To see Ally Mauck running, jumping, ice-skating, or chasing after her older brother Jason, it’s hard to imagine she was born with a common birth defect that could have made such activities impossible.
When Joyce and Craig Mauck brought Ally home from China in 2004, they were determined to find the best treatment for their nearly 3-year-old adopted daughter’s clubfeet, a condition that occurs during fetal development and causes the foot to twist inward and down.
Joyce researched a non-surgical treatment for clubfoot but was told by numerous orthopedics specialists that this worked only with infants. It seemed that Ally’s only option would be a series of surgeries. At one point, her parents were told Ally’s feet might need to be amputated even after the operations.
The Maucks chose a specialist in a neighboring state to begin Ally’s surgical correction. Before the first surgery was scheduled, however, they had a change of heart.
“Call it a mother’s intuition, but I knew there had to be a better way,” Joyce says.
She renewed her research and learned more about the non-surgical approach that was emerging as the global standard.
Known as the Ponseti Method for the man who developed it—Ignacio Ponseti, MD, the longtime orthopedic specialist at University of Iowa Children’s Hospital—it involves gentle, manual manipulation of a child’s foot to stretch ligaments and realign bones. Once repositioned, the foot is held in place with a toe-to-groin plaster cast that is changed after each successive manipulation. Five or six cast changes typically are performed to treat babies with clubfoot.
After consulting with several doctors trained in the non-surgical method, Joyce called Dr. Ponseti, who was still treating children at age 91.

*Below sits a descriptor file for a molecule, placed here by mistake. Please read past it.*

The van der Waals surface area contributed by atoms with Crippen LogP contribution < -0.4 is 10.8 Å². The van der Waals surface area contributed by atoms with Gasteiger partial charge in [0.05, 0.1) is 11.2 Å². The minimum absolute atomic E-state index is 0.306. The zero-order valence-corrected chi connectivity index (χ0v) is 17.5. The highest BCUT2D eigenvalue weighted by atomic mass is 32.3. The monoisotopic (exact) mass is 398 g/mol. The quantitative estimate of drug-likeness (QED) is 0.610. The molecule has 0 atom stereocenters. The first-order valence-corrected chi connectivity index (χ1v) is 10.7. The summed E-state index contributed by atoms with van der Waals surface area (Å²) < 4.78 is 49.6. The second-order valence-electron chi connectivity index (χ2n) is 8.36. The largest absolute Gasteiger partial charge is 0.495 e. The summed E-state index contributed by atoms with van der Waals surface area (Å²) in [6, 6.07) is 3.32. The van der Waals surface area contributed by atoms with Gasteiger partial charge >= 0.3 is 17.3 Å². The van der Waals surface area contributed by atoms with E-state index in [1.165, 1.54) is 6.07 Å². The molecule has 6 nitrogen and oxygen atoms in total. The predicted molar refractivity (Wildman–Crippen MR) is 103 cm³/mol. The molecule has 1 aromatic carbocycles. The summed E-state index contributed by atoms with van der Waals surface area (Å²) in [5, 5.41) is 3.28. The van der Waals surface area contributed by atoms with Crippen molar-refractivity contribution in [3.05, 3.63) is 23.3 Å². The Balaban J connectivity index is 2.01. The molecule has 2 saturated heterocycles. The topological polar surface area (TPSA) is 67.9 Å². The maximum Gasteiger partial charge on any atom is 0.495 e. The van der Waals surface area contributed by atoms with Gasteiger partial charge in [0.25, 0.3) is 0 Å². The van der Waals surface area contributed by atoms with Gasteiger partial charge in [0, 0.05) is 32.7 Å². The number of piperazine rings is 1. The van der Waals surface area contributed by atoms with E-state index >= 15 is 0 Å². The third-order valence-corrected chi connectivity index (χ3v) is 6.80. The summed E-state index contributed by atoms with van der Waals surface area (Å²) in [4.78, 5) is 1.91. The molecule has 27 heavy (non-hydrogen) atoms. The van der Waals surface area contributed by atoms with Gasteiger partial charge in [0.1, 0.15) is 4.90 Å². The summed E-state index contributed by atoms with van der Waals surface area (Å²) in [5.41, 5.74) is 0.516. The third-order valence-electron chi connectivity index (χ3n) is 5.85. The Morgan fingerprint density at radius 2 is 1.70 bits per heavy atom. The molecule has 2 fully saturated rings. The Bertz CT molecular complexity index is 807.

“We talked, and I knew this was our miracle,” Joyce recalls.
Three days later, in August 2005, the Maucks traveled to UI Children’s Hospital to begin Ally’s treatment, administered by Dr. Ponseti himself.
Ally underwent 17 manipulations and cast changes over three months, followed by a simple surgical procedure—a tendon transfer to prevent relapse— performed by UI orthopedic surgeon and Ponseti Method practitioner Jose Morcuende, MD, PhD.
“Ally had to learn to ‘walk’ again, and she worked so hard,” Joyce says. “To watch her take her first steps with her ‘new’ feet was special. To see her today is simply amazing.”
Ally returns to UI Children’s Hospital for annual follow-up appointments and is doing great.
Joyce is proud of Ally’s progress and emphatic about the doctors, nurses, physical therapists, and Child Life specialists who made it possible. She speaks fondly of Dr. Ponseti, who died at age 95 in 2009.
“I’m so glad we were able to find Dr. Ponseti and Dr. Morcuende and be at a place like this,” she says. “We couldn’t ask for anything more for our daughter. We are so incredibly grateful.”